Kamakura shogunate

From Wikipedia, the free encyclopedia
Jump to: navigation, search
Minamoto no Yoritomo's goes to Kyoto at beginning of the Kamakura Shogunate -- woodblock print by Utagawa Sadahide, circa 1860s

The Kamakura shogunate (Japanese: 鎌倉幕府, Kamakura bakufu) was a feudal Japanese feudal military government.[1] The heads of government were the shoguns.[2] The first three were members of the Minamoto clan.[3] The next two were members of the Fujiwara clan.[3] The last six were minor Imperial princes.[1]

These years are known as the Kamakura period. The period takes its name from the city where the Minamoto shoguns lived.[1]

After 1203, the Hōjō clan held the office of Shikken.[4] In effect, the shikken governed in the name of the shoguns.[5]

History[change | change source]

In 1192, Minamoto no Yoritomo and the Minamoto clan established a military government in Kamakura.[1] The shogunate functioned within the framework of the Heian system of Imperial rule.[6]

The Mongols under Kublai Khan attempted to invade Japan.[7] On 19 November 1274 (Bun'ei 11, 20th day of the 10th month), Kublai Khan's army landed near Fukuoka in Kyūshū. The invaders retreated to Korea.[8] This was called Bun'ei War (Bunei no eki).[9] There was a second invasion attempt by Mongol forces in 1281 (Kōan 4). This was called the Kōan War (Kōan no eki).[10] The shogunate prepared to defend against a third invasion, but it did not come. The costs of defense a weakened the shogunate.[11]

In the Siege of Kamakura (鎌倉の戦い?) in 1333 (Genkō 3), forces led by Nitta Yoshisada destroyed the Kamakura shogunate [12]

List of Kamakura shoguns[change | change source]

Grave of Minamoto no Yoritomo
  1. Minamoto no Yoritomo, r. 1192-1199[13]
  2. Minamoto no Yoriie, r. 1202-1203[14]
  3. Minamoto no Sanetomo, r. 1203-1219[15]
  4. Kujō Yoritsune, r. 1226-1244[16]
  5. Kujō Yoritsugu, r. 1244-1252[17]
  6. Prince Munetaka, r. 1252-1266[18]
  7. Prince Koreyasu, r. 1266-1289[19]
  8. Prince Hisaakira, r. 1289-1308[20]
  9. Prince Morikuni, r. 1308-1333[21]
  10. Prince Morinaga, r.1333-1334[22]
  11. Prince Norinaga, r. 1334-1338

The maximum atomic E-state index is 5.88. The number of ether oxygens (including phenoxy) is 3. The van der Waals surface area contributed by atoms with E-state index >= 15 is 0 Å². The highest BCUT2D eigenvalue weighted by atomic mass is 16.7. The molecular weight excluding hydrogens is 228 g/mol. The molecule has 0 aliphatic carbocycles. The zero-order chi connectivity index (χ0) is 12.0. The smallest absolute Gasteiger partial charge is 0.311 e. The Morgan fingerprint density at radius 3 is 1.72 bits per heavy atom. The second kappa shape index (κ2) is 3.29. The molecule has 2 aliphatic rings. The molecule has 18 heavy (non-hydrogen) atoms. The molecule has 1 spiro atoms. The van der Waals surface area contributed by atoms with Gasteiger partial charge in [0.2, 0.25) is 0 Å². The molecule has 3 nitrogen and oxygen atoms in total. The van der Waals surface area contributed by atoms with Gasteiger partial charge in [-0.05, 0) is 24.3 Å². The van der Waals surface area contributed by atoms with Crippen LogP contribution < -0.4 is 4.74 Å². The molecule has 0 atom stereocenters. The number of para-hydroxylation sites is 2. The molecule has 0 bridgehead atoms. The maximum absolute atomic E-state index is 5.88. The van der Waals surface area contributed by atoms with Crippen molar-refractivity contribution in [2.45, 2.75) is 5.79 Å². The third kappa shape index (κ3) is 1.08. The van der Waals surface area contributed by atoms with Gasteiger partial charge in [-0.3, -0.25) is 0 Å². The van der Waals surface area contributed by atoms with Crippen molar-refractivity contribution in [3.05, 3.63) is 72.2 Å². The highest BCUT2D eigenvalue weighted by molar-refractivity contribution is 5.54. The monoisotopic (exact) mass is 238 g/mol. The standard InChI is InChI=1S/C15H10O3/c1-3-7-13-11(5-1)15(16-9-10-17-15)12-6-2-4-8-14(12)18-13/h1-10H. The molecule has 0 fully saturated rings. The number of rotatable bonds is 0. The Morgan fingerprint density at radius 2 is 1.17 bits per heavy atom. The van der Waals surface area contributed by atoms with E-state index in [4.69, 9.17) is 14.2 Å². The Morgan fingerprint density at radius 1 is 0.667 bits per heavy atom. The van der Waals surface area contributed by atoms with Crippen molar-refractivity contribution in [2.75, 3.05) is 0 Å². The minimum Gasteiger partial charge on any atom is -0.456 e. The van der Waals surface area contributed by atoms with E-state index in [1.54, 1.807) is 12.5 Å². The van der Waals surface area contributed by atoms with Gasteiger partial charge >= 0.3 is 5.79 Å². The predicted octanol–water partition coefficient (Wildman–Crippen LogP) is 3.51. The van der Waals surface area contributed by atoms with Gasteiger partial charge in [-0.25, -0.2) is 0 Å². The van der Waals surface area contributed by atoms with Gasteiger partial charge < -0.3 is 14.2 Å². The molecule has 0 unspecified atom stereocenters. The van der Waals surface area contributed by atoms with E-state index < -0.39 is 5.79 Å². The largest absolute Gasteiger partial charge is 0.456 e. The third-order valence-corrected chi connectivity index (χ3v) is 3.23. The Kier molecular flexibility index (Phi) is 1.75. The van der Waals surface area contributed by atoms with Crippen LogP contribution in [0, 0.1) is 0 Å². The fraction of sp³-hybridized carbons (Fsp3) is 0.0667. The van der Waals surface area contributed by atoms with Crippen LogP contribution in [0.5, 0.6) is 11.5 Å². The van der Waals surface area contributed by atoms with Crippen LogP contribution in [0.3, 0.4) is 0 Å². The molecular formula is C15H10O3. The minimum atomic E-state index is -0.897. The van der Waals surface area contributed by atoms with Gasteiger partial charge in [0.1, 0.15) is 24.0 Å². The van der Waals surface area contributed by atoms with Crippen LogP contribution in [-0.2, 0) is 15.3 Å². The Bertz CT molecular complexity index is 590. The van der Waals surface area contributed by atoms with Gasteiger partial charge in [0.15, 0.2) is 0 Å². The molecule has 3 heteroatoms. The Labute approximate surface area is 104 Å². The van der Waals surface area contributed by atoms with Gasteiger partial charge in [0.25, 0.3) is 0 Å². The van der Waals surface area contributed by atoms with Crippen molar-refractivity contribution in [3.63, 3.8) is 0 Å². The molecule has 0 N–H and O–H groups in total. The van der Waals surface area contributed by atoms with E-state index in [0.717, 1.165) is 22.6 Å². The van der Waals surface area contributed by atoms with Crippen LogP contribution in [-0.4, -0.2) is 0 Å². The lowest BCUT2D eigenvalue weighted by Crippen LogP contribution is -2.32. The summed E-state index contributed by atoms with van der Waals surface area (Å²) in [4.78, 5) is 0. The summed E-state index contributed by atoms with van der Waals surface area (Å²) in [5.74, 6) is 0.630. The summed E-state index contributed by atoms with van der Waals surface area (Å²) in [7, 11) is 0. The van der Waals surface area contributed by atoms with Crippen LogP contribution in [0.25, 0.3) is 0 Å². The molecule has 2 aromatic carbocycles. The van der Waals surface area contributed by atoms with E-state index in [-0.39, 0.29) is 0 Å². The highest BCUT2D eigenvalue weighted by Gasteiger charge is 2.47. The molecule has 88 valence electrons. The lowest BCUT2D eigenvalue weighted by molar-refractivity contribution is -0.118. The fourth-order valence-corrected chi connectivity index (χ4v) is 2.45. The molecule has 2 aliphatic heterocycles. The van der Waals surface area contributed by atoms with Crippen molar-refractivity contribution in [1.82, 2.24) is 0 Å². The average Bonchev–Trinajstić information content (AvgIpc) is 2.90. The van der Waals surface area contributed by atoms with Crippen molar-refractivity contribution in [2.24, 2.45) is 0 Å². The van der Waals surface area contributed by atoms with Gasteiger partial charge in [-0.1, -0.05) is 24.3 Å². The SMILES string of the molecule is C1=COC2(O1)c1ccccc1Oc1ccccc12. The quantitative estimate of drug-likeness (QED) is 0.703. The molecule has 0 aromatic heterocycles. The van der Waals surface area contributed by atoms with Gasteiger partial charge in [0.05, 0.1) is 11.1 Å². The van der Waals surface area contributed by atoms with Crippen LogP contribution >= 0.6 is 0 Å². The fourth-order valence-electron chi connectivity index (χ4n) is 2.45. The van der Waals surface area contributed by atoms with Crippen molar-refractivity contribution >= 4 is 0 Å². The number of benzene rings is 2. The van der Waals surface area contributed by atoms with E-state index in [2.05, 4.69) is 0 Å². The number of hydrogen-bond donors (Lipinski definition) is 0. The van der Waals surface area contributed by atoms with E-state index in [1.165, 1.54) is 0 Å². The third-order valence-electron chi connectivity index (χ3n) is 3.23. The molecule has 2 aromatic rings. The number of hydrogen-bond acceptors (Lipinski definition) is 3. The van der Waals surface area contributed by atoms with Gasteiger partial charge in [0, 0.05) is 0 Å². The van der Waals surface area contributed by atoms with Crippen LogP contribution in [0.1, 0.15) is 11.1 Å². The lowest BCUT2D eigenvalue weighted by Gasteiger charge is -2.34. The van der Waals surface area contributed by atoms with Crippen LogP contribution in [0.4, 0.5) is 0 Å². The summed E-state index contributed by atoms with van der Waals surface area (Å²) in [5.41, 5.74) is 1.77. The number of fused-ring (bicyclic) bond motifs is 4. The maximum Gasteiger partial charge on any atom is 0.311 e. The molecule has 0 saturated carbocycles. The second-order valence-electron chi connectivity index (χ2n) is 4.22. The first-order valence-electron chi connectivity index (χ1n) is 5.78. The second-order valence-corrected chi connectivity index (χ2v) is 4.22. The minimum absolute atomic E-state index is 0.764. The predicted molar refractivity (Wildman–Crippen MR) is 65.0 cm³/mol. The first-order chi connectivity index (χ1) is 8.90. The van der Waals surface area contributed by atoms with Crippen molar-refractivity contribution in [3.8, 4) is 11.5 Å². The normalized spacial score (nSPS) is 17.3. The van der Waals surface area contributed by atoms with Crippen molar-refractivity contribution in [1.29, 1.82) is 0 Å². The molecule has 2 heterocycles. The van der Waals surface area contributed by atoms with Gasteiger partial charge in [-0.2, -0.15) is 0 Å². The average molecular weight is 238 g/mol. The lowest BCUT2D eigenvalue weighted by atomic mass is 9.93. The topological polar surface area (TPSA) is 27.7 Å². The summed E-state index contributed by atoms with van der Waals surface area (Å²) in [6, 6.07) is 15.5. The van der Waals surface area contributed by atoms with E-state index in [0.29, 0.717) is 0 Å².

List of Kamakura shikken[change | change source]

Site of Hōjō Takatoki's death
  1. Hōjō Tokimasa, r. 1203-1205[23]
  2. Hōjō Yoshitoki, r. 1205-1224[24]
  3. Hōjō Yasutoki, r. 1224-1242[25]
  4. Hōjō Tsunetoki, r. 1242-1246[26]
  5. Hōjō Tokiyori, r. 1246-1256[27]
  6. Hōjō Tokimune, r. 1268-1284[28]
  7. Hōjō Sadatoki, r. 1284-1301[29]
  8. Hōjō Morotoki, r. 1301-1311[30]
  9. Hōjō Takatoki, r. 1316-1326[31]

Related pages[change | change source]

References[change | change source]

The flower and bamboo symbol of the Minamoto family.
  1. 1.0 1.1 1.2 1.3 Nussbaum, Louis-Frédéric. (2005). "Kamakura-jidai" in Japan Encyclopedia, p. 459.
  2. Nussbaum, "Shogun" at pp. 878-879.
  3. 3.0 3.1 Nussbaum, "Minamoto" at pp. 632-633.
  4. Nussbaum, "Hōjō" at pp. 339-340.
  5. Nussbaum, "Shikken" at p. 857.
  6. Mass, Jeffrey P. (1996). "The Kamakura Bakufu" in Warrior Rule in Japan (Marius Jansen, ed.), p. 1.
  7. Turnbull, Stephen R. (1987). Samurai Warriors, p. 38; Turnbull, (1966). Samurai Warfare, p. 98-99
  8. Davis, Paul K. (2001). 100 decisive battles: from ancient times to the present, p. 147.
  9. Nussbaum, "Bun'ei no eki" at p. 90.
  10. Nussbaum, "Kōan no Eki" in Japan Encyclopedia, p. 535.
  11. Murdoch, James. (1964). A History of Japan, Vol. I, p. 511-513, 525.
  12. McCullough, Helen Craig. (1959). The Taiheiki: A Chronicle of Medieval Japan, pp. 285-311.
  13. Nussbaum, "Minamoto no Yoritomo" at p. 635.
  14. Nussbaum, "Minamoto no Yoriie" at p. 635.
  15. Nussbaum, "Minamoto no Yoritomo" at pp. 633-634.
  16. Nussbaum, "Fujiwara no Yoritsune" at p. 212; "Kujō Yoritsune" at p. 571 linking "Hōjō Masako" at p. 340
  17. Nussbaum, "Fujiwara no Yoritsugu" at p. 212.
  18. Nussbaum, "Munetaka Shinnō" at p. 666.
  19. Nussbaum, "Koreyasu Shinnō" at p. 561.
  20. Nussbaum, "Hisaakira Shinnō" at p. 321.
  21. Nussbaum, "Morikuni Shinnō" at p. 660.
  22. Nussbaum, "Morinaga Shinnō" at p. 660.
  23. Nussbaum, "Hōjō Tokimasa" at p. 340.
  24. Nussbaum, "Hōjō Yoshitoki" at p. 341.
  25. Nussbaum, "Hōjō Yasutoki" at p. 341.
  26. Nussbaum, "Hōjō Tsunetoki" at p. 341.
  27. Nussbaum, "Hōjō Tokiyori" at p. 341.
  28. Nussbaum, "Hōjō Tokimune" at p. 341.
  29. Nussbaum, "Hōjō Sadatoki" at p. 340.
  30. Nussbaum, "Hōjō Morotoki" at p. 340.
  31. Nussbaum, "Hōjō Takatoki" at p. 340.

Other websites[change | change source]

Media related to Kamakura shogunate at Wikimedia Commons

Coordinates: 35°19′N 139°33′E / 35.317°N 139.55°E / 35.317; 139.55